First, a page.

is there anyway to learn how to properly pronounce the R like a native chinese would say "rong" ? To me it doesn't sound anything like an R in english ! The Zh isn't as difficult ! My wife's name is Zhong Zhen and nobody ever pronounces it Jong Jen but not far off!
R & Zh
July 21, 2013
August 24, 2013
I'm not the best to answer, but here is my opinion. I think of the R more as a soft D, but that is just me. I have met many people that speak Mandarin and depending on where they come from, mainland China, Taiwan, Hong Kong, is how they pronounce the R. I wouldn't get too hung up on it. Just think Europe, America, Australia, we all pronounce English a little different.
August 27, 2013
Speaking the R sound as a soft D works, but it will make you sound like a Japanese speaking Chinese; definitely non-standard. Can you 是 shi, as in, "to be"? If so you can probably say a perfect R. First, let me explain a simple linguistic concept of 'aspirated' vs 'unaspirated'. From Rutgers Chinese: <<<http://chinese.rutgers.edu/class_content_simplified_chinese/level1/class1-to-9/class1/intro.htm>>> SH sh Let the tip of the tongue curl back to approach but not touch the front of the hard palate, leaving a narrow fissure between the two. Let the air flow pass through this fissure with some friction. It is somewhat like "SH" in English "sh oe". Sha she shai shei shao shou shan shang shen sheng Shu shua shuo shuai shuei shuan shuang shuen shi* *Note that "i" in "shi" is very short, like the "SH" in "sh irt". R r "R" is form in the same way as "SH" above. The only difference between them is that "SH" is unvoiced, while "R" is voiced, that is, the vocal chord must vibrate as the sound is made. Also, "R" is pronounced with the lips SPREAD NOT rounded like English "R". Re rao rou ran rang ren reng rong Ru rua ruo ruei ruan ruen ri* *Note that "I" in "ri" is very short.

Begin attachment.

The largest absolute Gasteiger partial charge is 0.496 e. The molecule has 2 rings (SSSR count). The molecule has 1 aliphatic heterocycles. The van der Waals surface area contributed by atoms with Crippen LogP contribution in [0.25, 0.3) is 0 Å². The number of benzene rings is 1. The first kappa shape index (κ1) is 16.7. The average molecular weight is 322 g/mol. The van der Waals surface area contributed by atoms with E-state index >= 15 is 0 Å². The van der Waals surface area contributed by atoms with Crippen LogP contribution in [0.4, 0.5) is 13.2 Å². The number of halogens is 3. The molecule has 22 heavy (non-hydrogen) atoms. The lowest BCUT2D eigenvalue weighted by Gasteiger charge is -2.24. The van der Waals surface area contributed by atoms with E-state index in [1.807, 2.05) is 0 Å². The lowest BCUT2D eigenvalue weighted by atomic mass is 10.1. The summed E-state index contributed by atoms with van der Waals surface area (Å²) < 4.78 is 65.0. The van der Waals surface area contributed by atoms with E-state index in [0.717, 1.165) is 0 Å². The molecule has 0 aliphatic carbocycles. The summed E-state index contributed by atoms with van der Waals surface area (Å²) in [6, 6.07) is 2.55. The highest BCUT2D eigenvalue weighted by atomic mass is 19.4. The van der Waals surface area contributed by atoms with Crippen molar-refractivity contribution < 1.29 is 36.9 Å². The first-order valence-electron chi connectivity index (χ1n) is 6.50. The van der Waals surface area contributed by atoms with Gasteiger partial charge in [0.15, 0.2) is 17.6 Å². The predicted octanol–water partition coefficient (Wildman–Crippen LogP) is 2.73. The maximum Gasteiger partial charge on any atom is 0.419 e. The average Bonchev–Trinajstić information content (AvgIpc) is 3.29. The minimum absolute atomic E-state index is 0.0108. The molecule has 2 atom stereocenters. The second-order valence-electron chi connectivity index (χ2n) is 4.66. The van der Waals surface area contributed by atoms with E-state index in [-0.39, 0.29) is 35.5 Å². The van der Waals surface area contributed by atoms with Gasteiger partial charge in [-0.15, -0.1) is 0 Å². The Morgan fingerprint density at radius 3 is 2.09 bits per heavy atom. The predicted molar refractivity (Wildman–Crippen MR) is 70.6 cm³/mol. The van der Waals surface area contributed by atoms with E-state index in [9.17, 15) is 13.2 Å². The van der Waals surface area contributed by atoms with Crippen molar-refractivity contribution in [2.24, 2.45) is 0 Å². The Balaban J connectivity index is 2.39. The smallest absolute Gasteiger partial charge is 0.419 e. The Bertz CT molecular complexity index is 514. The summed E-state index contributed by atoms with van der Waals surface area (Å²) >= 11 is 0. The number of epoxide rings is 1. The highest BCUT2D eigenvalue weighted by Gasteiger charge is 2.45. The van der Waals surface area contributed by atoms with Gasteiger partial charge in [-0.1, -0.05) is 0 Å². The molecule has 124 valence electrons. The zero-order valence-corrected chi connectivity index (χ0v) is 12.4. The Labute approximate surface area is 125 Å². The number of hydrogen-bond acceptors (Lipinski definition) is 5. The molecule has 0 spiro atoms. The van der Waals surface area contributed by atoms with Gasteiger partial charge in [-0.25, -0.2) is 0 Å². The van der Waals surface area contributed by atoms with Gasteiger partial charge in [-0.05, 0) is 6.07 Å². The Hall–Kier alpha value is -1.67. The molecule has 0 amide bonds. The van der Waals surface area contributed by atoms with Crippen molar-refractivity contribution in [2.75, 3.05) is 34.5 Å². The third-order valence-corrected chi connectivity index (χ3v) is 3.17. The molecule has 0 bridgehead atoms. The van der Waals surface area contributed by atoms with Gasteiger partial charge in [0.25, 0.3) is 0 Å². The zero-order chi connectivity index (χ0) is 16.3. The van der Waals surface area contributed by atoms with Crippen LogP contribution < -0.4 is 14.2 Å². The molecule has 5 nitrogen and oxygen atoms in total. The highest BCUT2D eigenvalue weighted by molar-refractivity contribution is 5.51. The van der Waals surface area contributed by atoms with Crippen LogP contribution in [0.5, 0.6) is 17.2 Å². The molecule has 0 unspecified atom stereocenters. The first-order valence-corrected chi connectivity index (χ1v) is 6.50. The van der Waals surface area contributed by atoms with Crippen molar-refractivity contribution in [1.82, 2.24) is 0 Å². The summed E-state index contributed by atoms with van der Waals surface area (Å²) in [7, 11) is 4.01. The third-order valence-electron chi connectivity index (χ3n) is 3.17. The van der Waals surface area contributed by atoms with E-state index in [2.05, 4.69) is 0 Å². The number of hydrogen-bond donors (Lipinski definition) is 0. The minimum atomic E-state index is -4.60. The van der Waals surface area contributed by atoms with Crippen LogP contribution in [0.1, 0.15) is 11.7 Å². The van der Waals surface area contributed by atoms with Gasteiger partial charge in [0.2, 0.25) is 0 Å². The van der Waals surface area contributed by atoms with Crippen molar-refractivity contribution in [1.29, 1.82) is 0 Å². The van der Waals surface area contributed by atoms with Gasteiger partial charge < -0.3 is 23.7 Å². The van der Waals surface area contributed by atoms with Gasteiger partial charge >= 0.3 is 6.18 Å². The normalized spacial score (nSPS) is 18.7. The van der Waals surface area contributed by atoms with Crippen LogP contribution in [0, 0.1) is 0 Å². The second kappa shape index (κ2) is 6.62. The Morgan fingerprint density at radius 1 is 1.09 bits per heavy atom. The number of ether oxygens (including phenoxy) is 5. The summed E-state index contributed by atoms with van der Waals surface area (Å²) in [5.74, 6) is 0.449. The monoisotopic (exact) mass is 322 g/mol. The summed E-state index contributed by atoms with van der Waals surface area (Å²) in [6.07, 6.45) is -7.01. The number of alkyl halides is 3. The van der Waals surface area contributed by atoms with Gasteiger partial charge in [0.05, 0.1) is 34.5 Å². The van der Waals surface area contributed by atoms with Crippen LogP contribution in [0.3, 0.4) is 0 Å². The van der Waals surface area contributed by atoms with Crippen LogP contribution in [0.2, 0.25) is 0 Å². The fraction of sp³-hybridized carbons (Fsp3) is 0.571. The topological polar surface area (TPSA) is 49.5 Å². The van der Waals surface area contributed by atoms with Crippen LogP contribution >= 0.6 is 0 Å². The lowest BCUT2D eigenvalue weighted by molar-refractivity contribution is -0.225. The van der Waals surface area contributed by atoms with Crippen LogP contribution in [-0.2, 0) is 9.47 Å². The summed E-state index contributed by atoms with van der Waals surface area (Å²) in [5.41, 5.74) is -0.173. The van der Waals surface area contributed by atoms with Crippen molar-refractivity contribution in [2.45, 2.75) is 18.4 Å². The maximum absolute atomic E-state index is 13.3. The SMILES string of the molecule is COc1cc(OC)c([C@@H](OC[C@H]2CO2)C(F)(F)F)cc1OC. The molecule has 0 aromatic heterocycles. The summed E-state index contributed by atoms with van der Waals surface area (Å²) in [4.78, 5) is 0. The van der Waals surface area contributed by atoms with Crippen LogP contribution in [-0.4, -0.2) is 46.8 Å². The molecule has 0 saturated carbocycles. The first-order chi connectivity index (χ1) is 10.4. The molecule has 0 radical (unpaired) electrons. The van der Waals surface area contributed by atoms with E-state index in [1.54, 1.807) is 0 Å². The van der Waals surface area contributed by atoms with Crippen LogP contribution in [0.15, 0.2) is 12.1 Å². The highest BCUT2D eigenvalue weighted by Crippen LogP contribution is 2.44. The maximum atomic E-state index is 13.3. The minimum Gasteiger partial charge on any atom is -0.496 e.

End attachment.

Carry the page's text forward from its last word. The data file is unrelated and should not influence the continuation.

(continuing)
November 8, 2013
大家好！ I read a few books about the pronunciation of our language that gives you several tips of how to pronounce the different consonants and words but my biggest advice to foreigners would be to repeat, repeat, repeat. You may feel like you look silly but just repeat as best you can what you hear. I say this because you may learn the standard pronunciation from audio and books but when you arrive in China, there is such a huge variation in the pronunciation between cities, regions and across the entire country that you are going to be likely to adapt to a slightly different pronunciation on arrival. This may seem a little unhelpful but my main point is to be ready to adapt your pronunciation when you go to China. 加油！ - Lin Ping